Darebin Fruit Squad. Harvesting excess home-grown fruit, Sharing knowledge to maintain the urban orchard, Addressing a need for food security in Darebin.
Harvesting excess home-grown fruit,
Sharing knowledge to maintain the urban orchard,
Addressing a need for food security in Darebin.
Darebin Fruit Squad is a community project managed by JikaJika Community Centre with support from Transition Darebin, and funding from Darebin Council and the Federal Government.
STEP 1.Registration and Tree Auditing
Householders make contact with us to register their fruit trees to be harvested, or their homegrown fruit to be collected. Fruit Squad Tree Auditors visit the householder to get official permission to harvest the fruit, assess the health of the fruit tree(s), and estimate how many pickers will need to be sent to pick the fruit.
STEP 2.Harvest or Collection
Fruit Squad Pickers arrive at an agreed time and harvest. If the householder prefers to pick the fruit themselves, then we make arrangements to collect the fruit, on occasion the householder will drop the fruit off to JikaJika.
STEP 3.Record Update
The Fruit is weighed and logged. These stats are kept on a database that helps us keep a track of the variety of fruit and the amount we garner.
STEP 4.Food Security Organisation
The fruit then goes to a Food Security Organisation like SecondBite, DIVRS Emergency relief, The Salvos, or the ASRC, who supply it to people in need.
Members of Transition Darebin considered food production and the wealth of mature fruit trees already in Darebin forming an impressive urban orchard. Three of those TD members set out to plan a project to address the food shortfall while taking advantage of fruit that currently goes to waste.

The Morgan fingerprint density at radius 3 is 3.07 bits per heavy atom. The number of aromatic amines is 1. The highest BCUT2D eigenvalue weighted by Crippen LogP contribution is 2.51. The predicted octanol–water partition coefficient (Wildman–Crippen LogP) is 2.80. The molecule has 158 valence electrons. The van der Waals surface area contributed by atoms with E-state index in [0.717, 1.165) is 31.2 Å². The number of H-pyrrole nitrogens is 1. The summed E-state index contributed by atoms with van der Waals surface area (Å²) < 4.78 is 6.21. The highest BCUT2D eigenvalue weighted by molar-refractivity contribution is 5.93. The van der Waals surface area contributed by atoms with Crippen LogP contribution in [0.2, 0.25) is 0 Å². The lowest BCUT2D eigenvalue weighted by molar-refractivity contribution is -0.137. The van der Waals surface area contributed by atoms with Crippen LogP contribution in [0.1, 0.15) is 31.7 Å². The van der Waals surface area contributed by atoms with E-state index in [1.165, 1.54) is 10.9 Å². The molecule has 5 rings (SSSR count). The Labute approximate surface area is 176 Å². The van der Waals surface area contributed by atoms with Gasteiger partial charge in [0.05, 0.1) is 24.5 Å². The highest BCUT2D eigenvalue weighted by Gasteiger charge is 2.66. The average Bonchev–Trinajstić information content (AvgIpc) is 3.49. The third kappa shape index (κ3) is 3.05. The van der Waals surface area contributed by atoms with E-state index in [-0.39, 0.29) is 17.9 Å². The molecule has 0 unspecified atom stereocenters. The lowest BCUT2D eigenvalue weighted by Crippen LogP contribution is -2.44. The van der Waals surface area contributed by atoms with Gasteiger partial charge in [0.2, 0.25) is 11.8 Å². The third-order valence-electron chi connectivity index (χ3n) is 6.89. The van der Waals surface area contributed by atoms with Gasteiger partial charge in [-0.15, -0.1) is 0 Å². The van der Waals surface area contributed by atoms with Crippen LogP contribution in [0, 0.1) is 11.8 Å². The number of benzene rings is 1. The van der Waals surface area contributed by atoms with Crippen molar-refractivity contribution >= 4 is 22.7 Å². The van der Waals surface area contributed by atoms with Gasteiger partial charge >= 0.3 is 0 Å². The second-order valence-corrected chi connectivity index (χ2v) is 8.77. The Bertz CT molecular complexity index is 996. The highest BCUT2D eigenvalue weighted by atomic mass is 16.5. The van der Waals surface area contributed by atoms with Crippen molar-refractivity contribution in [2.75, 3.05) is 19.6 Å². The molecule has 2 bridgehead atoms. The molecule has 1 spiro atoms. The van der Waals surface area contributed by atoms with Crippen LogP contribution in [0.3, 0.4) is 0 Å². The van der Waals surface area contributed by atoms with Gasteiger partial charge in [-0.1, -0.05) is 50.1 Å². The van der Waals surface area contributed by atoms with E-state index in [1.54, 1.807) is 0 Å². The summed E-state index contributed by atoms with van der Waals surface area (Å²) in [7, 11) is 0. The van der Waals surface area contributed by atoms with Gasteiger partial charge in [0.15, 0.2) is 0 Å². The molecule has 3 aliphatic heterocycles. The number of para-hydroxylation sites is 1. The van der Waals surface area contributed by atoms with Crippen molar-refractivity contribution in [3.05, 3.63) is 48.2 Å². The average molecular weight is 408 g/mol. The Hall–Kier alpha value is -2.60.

The Fruit Squad, needing a home, approached JikaJika Community Centre, where they were given admin support, cupboards to store fruit in until it was picked up or delivered, and an office to work from. A lot of time and effort was taken to organise, train, and develop the Fruit Squad.The first phase was to recruit and train a group of 18 volunteers (the Super-heroes in this story) to harvest the fruit.Posters were up at nurseries and cafés around Northcote, asking the community if they had any fruit growing in their yards they wouldn’t be using. In the first ‘Spot Harvest’ of November 2012, The volunteers, who had by then undergone training in 2 units of an especially designed NMIT horticultural training course, collected 169.5 kgs of lemons, loquats, cumquats, mandarins, and apricots. Funding was sought to appoint an administrator and to buy equipment with. A grant application to Darebin City Council was well received, but required an auspicing body to manage the funds. The Community Centre was then further involved in negotiations and JikaJika took on the management of the project, with a view to expanding the reach of the Squad to include the entire municipality.
We have, to date, collected just over 1150kgs of: apples, apricots, cumquats, feijoa, figs, grapefruit, lemons, limes, loquats, mandarins, monsteradeliciosa, nashi, nectarines, oranges, peaches, pears,pecans, persimmons, plums, pomegranates and quinces. We’ve also been given Rosemary, lemon thyme, lemon balm, bay, sage and majorum. Most of our harvests only yield a modest amount of fruit; a kilo of limes, 4kg of apples, 19 kg of lemons, for example, but occasionally we’ll get a bumper crop. One of those crops of, 107kgs of Oranges, was from 1 tree.
The Darebin Fruit Squad currently consists of (an administrator, 1 day a week) 12 active volunteers at the moment, with 3 in reserve, and 3 new volunteers lined up for training.
The original volunteers who went through the training at NMIT, now form the backbone of the Squad. These vols will be guiding the new volunteers in the field. We are about to start monthly training sessions with guest horticulturalists and fruit tree experts to benefit all of the volunteers in helping them increase their knowledge of organic pest and disease management, pruning methods for various trees, tool safety and maintenance, etc. Some of these training sessions will be open to the community to attend at a small fee to help with the costs of running the events.